The Republican primary calendar was thrown into turmoil this week, as Nevada Republicans — following in the footsteps of their counterparts in Florida — decided to hold their presidential caucuses a month earlier than originally planned. The move caused Rick Santorum to accuse Mitt Romney of bullying party officials, and raised the likelihood that the first contest in the 2012 primary process could occur right after New Years. Here's what you should know:
What exactly happened?
First, Florida tried to increase the Sunshine State's influence by announcing that its presidential primary vote would be held on Jan. 31, even though the Republican National Committee's rules state that only the four traditional early voting states — Iowa, New Hampshire, Nevada, and South Carolina — can go before March 6. Once Florida leapfrogged the pack, South Carolina moved its primary up to Jan. 21, and Nevada switched its caucuses from Feb. 18 to Jan. 14. It's unclear when New Hampshire's primary will be — but Iowa has now reportedly pegged Jan. 3 as the tentative date for its first-in-the-nation caucuses.
What does Romney have to do with this?
Officially, his campaign won't comment. But ex-Nevada Gov. Robert List said that the Romney camp, with its candidate polling well in the Silver State, lobbied hard for the change. "Romney's people were pushing for us to move into January," List said, as quoted in the Las Vegas Review-Journal, "so that he could get some momentum and have a rising tide going into Florida."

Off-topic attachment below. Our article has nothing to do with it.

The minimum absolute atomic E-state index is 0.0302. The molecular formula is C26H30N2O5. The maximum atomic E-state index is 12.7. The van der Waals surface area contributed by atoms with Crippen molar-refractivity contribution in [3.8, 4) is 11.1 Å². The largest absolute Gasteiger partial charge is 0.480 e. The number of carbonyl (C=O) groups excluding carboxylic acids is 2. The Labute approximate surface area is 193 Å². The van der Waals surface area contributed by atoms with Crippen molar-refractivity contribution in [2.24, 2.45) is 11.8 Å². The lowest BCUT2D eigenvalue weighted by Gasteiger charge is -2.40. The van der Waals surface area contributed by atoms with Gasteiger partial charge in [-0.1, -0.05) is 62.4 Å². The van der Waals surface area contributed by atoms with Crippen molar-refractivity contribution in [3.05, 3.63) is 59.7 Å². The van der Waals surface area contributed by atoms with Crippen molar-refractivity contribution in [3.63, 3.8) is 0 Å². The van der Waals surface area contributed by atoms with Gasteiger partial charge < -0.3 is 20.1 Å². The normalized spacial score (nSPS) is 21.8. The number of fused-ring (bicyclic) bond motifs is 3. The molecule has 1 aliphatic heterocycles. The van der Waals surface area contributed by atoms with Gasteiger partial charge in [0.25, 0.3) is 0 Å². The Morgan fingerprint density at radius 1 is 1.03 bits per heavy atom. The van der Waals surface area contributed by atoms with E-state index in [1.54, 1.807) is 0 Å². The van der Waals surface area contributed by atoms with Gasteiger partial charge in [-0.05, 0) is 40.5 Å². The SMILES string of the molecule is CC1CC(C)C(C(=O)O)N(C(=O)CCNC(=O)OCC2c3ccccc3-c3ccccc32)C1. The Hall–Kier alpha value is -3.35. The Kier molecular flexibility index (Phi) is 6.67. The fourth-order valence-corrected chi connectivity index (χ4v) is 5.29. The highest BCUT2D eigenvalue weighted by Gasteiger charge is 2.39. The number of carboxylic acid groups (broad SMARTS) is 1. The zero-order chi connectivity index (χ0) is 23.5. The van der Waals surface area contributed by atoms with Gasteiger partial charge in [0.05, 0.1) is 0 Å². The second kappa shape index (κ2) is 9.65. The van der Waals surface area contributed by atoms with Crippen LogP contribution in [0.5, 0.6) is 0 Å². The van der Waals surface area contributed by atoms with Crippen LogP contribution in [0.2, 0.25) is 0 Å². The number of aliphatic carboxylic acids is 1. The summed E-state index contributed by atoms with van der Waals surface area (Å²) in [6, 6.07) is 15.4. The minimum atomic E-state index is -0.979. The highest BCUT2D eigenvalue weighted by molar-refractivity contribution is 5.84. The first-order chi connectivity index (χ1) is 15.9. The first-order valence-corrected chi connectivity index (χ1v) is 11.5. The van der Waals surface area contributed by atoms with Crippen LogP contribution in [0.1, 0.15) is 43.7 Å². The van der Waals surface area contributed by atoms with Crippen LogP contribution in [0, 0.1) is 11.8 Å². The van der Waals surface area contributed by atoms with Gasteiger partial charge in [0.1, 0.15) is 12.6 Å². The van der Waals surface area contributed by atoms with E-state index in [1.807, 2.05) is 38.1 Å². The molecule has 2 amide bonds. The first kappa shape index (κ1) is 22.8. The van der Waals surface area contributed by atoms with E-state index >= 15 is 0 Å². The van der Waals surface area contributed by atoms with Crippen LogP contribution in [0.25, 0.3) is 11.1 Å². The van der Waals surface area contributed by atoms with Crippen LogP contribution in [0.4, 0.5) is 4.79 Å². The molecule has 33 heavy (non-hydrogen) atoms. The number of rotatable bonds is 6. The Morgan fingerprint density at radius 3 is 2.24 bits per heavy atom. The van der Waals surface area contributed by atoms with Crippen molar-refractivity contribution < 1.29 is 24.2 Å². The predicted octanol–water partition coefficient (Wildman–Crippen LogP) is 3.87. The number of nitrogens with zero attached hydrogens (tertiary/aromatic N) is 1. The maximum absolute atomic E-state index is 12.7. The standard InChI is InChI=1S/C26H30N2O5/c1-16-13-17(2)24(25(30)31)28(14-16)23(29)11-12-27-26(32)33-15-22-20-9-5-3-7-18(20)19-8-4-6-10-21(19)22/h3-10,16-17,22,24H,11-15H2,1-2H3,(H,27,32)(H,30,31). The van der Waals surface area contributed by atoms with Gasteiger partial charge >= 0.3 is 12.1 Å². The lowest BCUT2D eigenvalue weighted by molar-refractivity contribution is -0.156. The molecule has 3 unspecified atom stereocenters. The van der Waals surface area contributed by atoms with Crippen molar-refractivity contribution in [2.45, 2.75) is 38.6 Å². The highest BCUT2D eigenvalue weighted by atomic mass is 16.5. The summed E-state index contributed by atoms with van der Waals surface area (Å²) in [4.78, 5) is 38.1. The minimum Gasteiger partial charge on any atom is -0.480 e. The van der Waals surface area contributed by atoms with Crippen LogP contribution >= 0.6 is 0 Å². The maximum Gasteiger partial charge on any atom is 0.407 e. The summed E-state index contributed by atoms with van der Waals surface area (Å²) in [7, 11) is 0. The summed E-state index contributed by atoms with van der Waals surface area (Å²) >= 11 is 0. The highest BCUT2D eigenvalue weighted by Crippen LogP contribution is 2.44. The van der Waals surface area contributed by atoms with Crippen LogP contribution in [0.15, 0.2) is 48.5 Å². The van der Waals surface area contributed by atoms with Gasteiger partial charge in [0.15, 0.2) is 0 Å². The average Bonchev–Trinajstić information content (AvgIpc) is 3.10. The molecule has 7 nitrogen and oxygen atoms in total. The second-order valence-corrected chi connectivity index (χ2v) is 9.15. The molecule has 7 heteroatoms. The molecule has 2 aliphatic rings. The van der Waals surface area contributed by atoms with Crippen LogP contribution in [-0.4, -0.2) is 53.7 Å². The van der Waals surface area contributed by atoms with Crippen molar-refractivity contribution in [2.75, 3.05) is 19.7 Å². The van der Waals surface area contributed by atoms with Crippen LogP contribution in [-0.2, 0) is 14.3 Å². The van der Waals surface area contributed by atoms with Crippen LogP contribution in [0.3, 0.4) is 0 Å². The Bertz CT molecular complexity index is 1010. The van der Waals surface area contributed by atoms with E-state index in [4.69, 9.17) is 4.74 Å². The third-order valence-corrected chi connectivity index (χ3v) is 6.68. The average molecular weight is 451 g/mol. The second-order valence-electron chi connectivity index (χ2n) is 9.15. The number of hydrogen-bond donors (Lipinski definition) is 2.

And that's a bad thing?
It's certainly sparking infighting on the campaign trail. Santorum accused Romney of "trying to bully states" into rigging the election calendar to give the former Massachusetts governor a better shot. GOP hopeful Jon Huntsman also accused Romney of trying to "game the system."
Will the calendar chaos really help Romney?
It seems all but certain that there are suddenly fewer than 100 days before the voting starts. That clearly favors "candidates with the money and organizational muscle already in place to produce and capitalize on early wins in states such as Iowa, New Hampshire, South Carolina, Nevada, and Florida," says Howard Fineman at The Huffington Post. "That means Romney and, to a lesser extent, Texas Gov. Rick Perry." And when GOP candidates are accusing each other of "gaming the system," says Jed Lewison at Daily Kos, they'll all look a little silly.